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Boeing CEO Dennis Muilenburg personally called President Donald Trump on Tuesday to guarantee the airworthiness of the Boeing 737 MAX, according to the New York Times.
The Times reported that Muilenburg and Trump were already scheduled to speak Monday after the president tweeted about aviation technology compromising passenger safety. “Airplanes are becoming far too complex to fly,” Trump tweeted. “…The complexity creates danger.”
As airlines and countries around the world scramble to ground the 737 MAX after two fata crashes in five months, the United States stands out in stark contrast as the only major aviation country still allowing 737 MAX aircraft to operate within their airspace. Canada, which had been holding out as well, announced Wednesday that MAXes would be banned in Canadian airspace, backtracking on a Tuesday statement to the contrary.
Boeing is under intense scrutiny following Sunday’s fatal crash of Ethiopian Airlines Flight 302 minutes after takeoff, months after Lion Air Flight 610, also operated by a new MAX 8. Although investigations into both crashes are still underway, aviation experts have noted “striking similarities” between the incidents, leaving travelers and flight crew wary of a potential flaw in the aircraft’s software design.
The Federal Aviation Administration is standing steadfast behind the US-designed aircraft. The FAA stated Monday that preliminary review of the Flight 302 crash “shows no systemic performance issues and provides no basis to order grounding the aircraft,” although the agency said it “will not hesitate to take immediate and appropriate action” if a safety issue arises. Canadian transport minister Marc Garneau said Wednesday, however, that Canada is grounding the MAX, which is operated by both Air Canada and WestJet, the nation’s two largest airlines.
Boeing also has spoken up in defense of its planes, even while announcing a software upgrade to the MAX jets, which the manufacturer said had already been in the works before Sunday’s crash.
There are a couple of factors behind the FAA’s seeming reticence. For one, the US aviation safety regulator historically hesitates to ground aircraft without evidence of design or manufacturing flaws. Indeed, the FAA has warned against drawing premature and arbitrary correlations between the Lion Air and Ethiopian Airlines incidents. Pilot training and experience is another differentiator; the FAA might consider US pilots to have better training and therefore better ability to cope with issues with the airplane.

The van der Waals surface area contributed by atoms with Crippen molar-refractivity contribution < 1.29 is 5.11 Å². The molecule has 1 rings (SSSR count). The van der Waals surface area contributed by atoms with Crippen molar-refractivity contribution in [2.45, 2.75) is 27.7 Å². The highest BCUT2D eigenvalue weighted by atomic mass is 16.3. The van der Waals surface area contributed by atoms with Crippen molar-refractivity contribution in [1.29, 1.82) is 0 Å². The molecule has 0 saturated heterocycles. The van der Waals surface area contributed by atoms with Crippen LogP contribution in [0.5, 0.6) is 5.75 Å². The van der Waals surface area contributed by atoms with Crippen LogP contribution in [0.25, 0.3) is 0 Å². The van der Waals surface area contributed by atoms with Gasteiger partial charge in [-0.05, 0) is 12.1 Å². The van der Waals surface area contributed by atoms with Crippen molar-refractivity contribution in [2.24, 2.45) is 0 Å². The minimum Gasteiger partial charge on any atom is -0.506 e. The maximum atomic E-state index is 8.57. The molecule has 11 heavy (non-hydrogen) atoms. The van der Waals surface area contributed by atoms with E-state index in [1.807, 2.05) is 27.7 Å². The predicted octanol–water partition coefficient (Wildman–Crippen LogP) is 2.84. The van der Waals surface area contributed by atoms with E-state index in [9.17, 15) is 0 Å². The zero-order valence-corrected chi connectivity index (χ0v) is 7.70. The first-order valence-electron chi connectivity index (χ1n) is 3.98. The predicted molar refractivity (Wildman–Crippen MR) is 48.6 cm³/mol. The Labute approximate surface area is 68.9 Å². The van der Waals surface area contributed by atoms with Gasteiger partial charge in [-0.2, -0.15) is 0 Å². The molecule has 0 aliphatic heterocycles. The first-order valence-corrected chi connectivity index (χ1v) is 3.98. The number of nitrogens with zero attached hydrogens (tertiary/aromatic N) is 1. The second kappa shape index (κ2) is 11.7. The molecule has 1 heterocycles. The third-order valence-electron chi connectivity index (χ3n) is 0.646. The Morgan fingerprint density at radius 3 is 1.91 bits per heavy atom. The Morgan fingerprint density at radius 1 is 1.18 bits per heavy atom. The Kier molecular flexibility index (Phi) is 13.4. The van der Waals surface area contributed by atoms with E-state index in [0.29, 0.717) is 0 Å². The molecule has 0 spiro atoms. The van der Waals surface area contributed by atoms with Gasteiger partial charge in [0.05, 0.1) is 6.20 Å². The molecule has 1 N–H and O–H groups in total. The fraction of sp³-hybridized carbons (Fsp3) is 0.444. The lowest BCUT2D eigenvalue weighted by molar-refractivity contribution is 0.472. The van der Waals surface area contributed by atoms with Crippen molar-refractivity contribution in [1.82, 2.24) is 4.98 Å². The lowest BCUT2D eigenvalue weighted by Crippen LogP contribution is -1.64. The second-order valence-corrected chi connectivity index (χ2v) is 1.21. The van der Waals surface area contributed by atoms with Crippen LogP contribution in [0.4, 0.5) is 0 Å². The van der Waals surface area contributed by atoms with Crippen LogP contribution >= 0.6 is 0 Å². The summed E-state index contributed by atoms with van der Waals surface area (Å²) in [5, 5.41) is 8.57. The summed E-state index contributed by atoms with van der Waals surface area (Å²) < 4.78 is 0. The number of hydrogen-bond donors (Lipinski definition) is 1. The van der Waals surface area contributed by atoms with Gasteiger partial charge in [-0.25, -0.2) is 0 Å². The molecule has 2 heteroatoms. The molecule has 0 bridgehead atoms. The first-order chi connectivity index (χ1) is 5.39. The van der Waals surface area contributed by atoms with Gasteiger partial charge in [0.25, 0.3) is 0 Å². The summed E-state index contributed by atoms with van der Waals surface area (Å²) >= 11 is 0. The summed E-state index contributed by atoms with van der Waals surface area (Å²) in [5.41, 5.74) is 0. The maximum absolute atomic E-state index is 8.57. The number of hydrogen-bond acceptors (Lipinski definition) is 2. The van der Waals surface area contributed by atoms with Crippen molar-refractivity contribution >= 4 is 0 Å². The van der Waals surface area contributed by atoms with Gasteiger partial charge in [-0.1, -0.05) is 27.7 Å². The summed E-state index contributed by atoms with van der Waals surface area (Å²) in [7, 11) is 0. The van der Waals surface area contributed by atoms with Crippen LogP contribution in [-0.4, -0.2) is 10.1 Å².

One final consideration is a little bit more political. Boeing is the largest single exporter, by value, in the entire US economy. It has sold more than 5,000 MAX aircraft around the world, with an order book valued at half a trillion dollars. While there is no evident connection between Boeing’s clout and FAA decisions, Boeing and the US government share “a very cozy relationship,” said Jim Hall, the former head of the National Transportation Safety Board (NTSB). “The manufacturer essentially becomes both the manufacturer and the regulator, because of the lack of the ability of government to do the job.”
Meanwhile, Ethiopian Airlines has requested foreign help recovering data from the two black-box recorders retrieved from Flight 302. The Wall Street Journal reported that while Ethiopia would prefer to send the recorders to a third-party evaluator, the United Kingdom’s Air Accidents Investigative Branch, US air-safety investigators are fighting hard to have the recorders sent to the United States instead. Since Boeing is an American company, Ethiopian authorities are concerned US experts might sway or exert undue influence on the investigation. The Journal further stated that representatives from the NTSB as well as Ethiopian aviation officials will be present as the recorder data is downloaded, and each will have the opportunity to offer input as the official investigation reports are prepared.
“The United States should be leading the world in aviation safety,” John Samuelsen, president of the Transport Workers’ Union, told the Dallas Morning News. “And yet, because of the lust for profit in the American aviation, we’re still flying planes that dozens of other countries and airlines have now said need to be grounded.”
Featured photo of the first flight of the Boeing 737 MAX 8 in Renton, Washington, in 2016 by Stephen Brashear/Getty Images
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